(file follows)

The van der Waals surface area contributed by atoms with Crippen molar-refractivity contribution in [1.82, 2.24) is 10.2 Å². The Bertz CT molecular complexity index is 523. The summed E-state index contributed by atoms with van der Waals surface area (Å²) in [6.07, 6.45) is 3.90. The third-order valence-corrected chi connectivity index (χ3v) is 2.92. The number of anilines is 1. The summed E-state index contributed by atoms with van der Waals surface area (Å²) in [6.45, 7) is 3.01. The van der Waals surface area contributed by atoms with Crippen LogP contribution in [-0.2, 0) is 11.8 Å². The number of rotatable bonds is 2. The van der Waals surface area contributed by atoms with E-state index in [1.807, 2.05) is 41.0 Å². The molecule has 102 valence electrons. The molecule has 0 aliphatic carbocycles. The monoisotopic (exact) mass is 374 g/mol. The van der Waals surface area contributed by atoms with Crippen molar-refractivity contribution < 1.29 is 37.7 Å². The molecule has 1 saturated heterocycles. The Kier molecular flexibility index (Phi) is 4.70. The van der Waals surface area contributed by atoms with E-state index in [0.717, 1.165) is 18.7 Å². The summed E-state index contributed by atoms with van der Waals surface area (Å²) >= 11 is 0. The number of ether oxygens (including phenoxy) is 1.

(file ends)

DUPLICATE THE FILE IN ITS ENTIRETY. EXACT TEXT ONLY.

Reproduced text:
The van der Waals surface area contributed by atoms with Crippen molar-refractivity contribution in [1.82, 2.24) is 10.2 Å². The Bertz CT molecular complexity index is 523. The summed E-state index contributed by atoms with van der Waals surface area (Å²) in [6.07, 6.45) is 3.90. The third-order valence-corrected chi connectivity index (χ3v) is 2.92. The number of anilines is 1. The summed E-state index contributed by atoms with van der Waals surface area (Å²) in [6.45, 7) is 3.01. The van der Waals surface area contributed by atoms with Crippen LogP contribution in [-0.2, 0) is 11.8 Å². The number of rotatable bonds is 2. The van der Waals surface area contributed by atoms with E-state index in [1.807, 2.05) is 41.0 Å². The molecule has 102 valence electrons. The molecule has 0 aliphatic carbocycles. The monoisotopic (exact) mass is 374 g/mol. The van der Waals surface area contributed by atoms with Crippen molar-refractivity contribution < 1.29 is 37.7 Å². The molecule has 1 saturated heterocycles. The Kier molecular flexibility index (Phi) is 4.70. The van der Waals surface area contributed by atoms with E-state index in [0.717, 1.165) is 18.7 Å². The summed E-state index contributed by atoms with van der Waals surface area (Å²) >= 11 is 0. The number of ether oxygens (including phenoxy) is 1.